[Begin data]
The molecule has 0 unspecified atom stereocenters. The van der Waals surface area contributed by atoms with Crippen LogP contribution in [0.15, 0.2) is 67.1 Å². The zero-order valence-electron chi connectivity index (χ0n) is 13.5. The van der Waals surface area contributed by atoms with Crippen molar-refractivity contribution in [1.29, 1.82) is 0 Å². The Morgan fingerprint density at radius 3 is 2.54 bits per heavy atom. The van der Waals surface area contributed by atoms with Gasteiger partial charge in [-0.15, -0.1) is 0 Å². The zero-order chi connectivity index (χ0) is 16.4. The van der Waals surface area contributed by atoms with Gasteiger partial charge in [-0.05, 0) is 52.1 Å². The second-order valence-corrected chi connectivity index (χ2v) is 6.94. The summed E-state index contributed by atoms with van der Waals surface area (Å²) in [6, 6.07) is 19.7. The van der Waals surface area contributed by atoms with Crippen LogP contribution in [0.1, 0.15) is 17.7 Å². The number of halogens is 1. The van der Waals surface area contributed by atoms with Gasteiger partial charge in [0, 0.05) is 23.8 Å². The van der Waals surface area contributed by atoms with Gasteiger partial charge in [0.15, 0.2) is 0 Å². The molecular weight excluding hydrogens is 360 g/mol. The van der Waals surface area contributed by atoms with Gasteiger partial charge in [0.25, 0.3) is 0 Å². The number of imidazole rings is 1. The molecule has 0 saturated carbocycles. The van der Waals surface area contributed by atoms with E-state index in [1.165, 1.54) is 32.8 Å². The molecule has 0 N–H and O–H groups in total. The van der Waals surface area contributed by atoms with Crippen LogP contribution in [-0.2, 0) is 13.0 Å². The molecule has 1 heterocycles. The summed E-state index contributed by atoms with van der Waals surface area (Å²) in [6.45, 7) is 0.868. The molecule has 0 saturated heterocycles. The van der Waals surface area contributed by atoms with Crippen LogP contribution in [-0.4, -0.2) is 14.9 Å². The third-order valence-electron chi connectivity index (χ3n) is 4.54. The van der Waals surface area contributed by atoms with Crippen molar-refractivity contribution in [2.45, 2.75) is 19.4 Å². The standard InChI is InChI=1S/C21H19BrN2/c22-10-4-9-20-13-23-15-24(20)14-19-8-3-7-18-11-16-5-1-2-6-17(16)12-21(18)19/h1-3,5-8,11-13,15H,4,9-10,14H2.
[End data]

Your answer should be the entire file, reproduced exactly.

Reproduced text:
The molecule has 0 unspecified atom stereocenters. The van der Waals surface area contributed by atoms with Crippen LogP contribution in [0.15, 0.2) is 67.1 Å². The zero-order valence-electron chi connectivity index (χ0n) is 13.5. The van der Waals surface area contributed by atoms with Crippen molar-refractivity contribution in [1.29, 1.82) is 0 Å². The Morgan fingerprint density at radius 3 is 2.54 bits per heavy atom. The van der Waals surface area contributed by atoms with Gasteiger partial charge in [-0.15, -0.1) is 0 Å². The zero-order chi connectivity index (χ0) is 16.4. The van der Waals surface area contributed by atoms with Gasteiger partial charge in [-0.05, 0) is 52.1 Å². The second-order valence-corrected chi connectivity index (χ2v) is 6.94. The summed E-state index contributed by atoms with van der Waals surface area (Å²) in [6, 6.07) is 19.7. The van der Waals surface area contributed by atoms with Crippen LogP contribution in [0.1, 0.15) is 17.7 Å². The number of halogens is 1. The van der Waals surface area contributed by atoms with Gasteiger partial charge in [0, 0.05) is 23.8 Å². The van der Waals surface area contributed by atoms with Gasteiger partial charge in [0.15, 0.2) is 0 Å². The molecular weight excluding hydrogens is 360 g/mol. The van der Waals surface area contributed by atoms with Gasteiger partial charge in [0.25, 0.3) is 0 Å². The number of imidazole rings is 1. The molecule has 0 saturated carbocycles. The van der Waals surface area contributed by atoms with E-state index in [1.165, 1.54) is 32.8 Å². The molecule has 0 N–H and O–H groups in total. The van der Waals surface area contributed by atoms with Crippen LogP contribution in [-0.2, 0) is 13.0 Å². The molecule has 1 heterocycles. The summed E-state index contributed by atoms with van der Waals surface area (Å²) in [6.45, 7) is 0.868. The molecule has 0 saturated heterocycles. The van der Waals surface area contributed by atoms with Crippen LogP contribution in [-0.4, -0.2) is 14.9 Å². The third-order valence-electron chi connectivity index (χ3n) is 4.54. The van der Waals surface area contributed by atoms with Crippen molar-refractivity contribution in [2.45, 2.75) is 19.4 Å². The standard InChI is InChI=1S/C21H19BrN2/c22-10-4-9-20-13-23-15-24(20)14-19-8-3-7-18-11-16-5-1-2-6-17(16)12-21(18)19/h1-3,5-8,11-13,15H,4,9-10,14H2.